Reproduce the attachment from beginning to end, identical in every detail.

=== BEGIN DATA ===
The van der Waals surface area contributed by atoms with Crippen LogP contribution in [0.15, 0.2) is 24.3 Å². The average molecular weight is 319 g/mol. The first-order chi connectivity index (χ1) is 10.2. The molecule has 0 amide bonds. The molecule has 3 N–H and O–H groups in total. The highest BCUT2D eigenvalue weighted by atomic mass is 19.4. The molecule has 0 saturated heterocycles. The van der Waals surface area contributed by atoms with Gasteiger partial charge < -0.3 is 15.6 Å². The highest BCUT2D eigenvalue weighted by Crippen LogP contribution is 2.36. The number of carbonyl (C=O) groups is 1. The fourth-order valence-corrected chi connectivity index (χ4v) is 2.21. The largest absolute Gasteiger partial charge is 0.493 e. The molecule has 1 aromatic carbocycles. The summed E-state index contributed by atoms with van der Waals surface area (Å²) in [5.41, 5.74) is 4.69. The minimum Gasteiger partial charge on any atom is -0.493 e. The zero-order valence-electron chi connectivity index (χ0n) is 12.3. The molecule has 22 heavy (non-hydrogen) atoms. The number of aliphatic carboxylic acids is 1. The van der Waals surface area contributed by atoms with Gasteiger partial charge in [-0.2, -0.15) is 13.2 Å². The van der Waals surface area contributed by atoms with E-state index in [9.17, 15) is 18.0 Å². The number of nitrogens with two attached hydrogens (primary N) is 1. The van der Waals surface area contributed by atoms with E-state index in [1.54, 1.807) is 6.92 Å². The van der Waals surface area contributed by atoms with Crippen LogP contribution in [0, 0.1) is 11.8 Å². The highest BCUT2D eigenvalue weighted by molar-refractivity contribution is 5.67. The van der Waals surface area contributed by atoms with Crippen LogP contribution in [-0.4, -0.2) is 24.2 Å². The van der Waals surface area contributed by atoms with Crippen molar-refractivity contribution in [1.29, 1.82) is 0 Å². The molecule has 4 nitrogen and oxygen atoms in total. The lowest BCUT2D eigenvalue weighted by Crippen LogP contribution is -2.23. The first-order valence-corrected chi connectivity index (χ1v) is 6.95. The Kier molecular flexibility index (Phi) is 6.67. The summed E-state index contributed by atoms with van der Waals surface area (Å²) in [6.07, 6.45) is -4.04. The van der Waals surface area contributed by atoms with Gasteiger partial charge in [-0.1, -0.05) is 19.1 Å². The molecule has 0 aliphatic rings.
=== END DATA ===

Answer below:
The van der Waals surface area contributed by atoms with Crippen LogP contribution in [0.15, 0.2) is 24.3 Å². The average molecular weight is 319 g/mol. The first-order chi connectivity index (χ1) is 10.2. The molecule has 0 amide bonds. The molecule has 3 N–H and O–H groups in total. The highest BCUT2D eigenvalue weighted by atomic mass is 19.4. The molecule has 0 saturated heterocycles. The van der Waals surface area contributed by atoms with Gasteiger partial charge < -0.3 is 15.6 Å². The highest BCUT2D eigenvalue weighted by Crippen LogP contribution is 2.36. The number of carbonyl (C=O) groups is 1. The fourth-order valence-corrected chi connectivity index (χ4v) is 2.21. The largest absolute Gasteiger partial charge is 0.493 e. The molecule has 1 aromatic carbocycles. The summed E-state index contributed by atoms with van der Waals surface area (Å²) in [5.41, 5.74) is 4.69. The minimum Gasteiger partial charge on any atom is -0.493 e. The zero-order valence-electron chi connectivity index (χ0n) is 12.3. The molecule has 22 heavy (non-hydrogen) atoms. The number of aliphatic carboxylic acids is 1. The van der Waals surface area contributed by atoms with Gasteiger partial charge in [-0.2, -0.15) is 13.2 Å². The van der Waals surface area contributed by atoms with E-state index in [9.17, 15) is 18.0 Å². The number of nitrogens with two attached hydrogens (primary N) is 1. The van der Waals surface area contributed by atoms with E-state index in [1.54, 1.807) is 6.92 Å². The van der Waals surface area contributed by atoms with Crippen LogP contribution in [0, 0.1) is 11.8 Å². The highest BCUT2D eigenvalue weighted by molar-refractivity contribution is 5.67. The van der Waals surface area contributed by atoms with Crippen LogP contribution in [-0.4, -0.2) is 24.2 Å². The van der Waals surface area contributed by atoms with Crippen molar-refractivity contribution in [1.29, 1.82) is 0 Å². The molecule has 4 nitrogen and oxygen atoms in total. The lowest BCUT2D eigenvalue weighted by Crippen LogP contribution is -2.23. The first-order valence-corrected chi connectivity index (χ1v) is 6.95. The Kier molecular flexibility index (Phi) is 6.67. The summed E-state index contributed by atoms with van der Waals surface area (Å²) in [6.07, 6.45) is -4.04. The van der Waals surface area contributed by atoms with Gasteiger partial charge in [-0.1, -0.05) is 19.1 Å². The molecule has 0 aliphatic rings.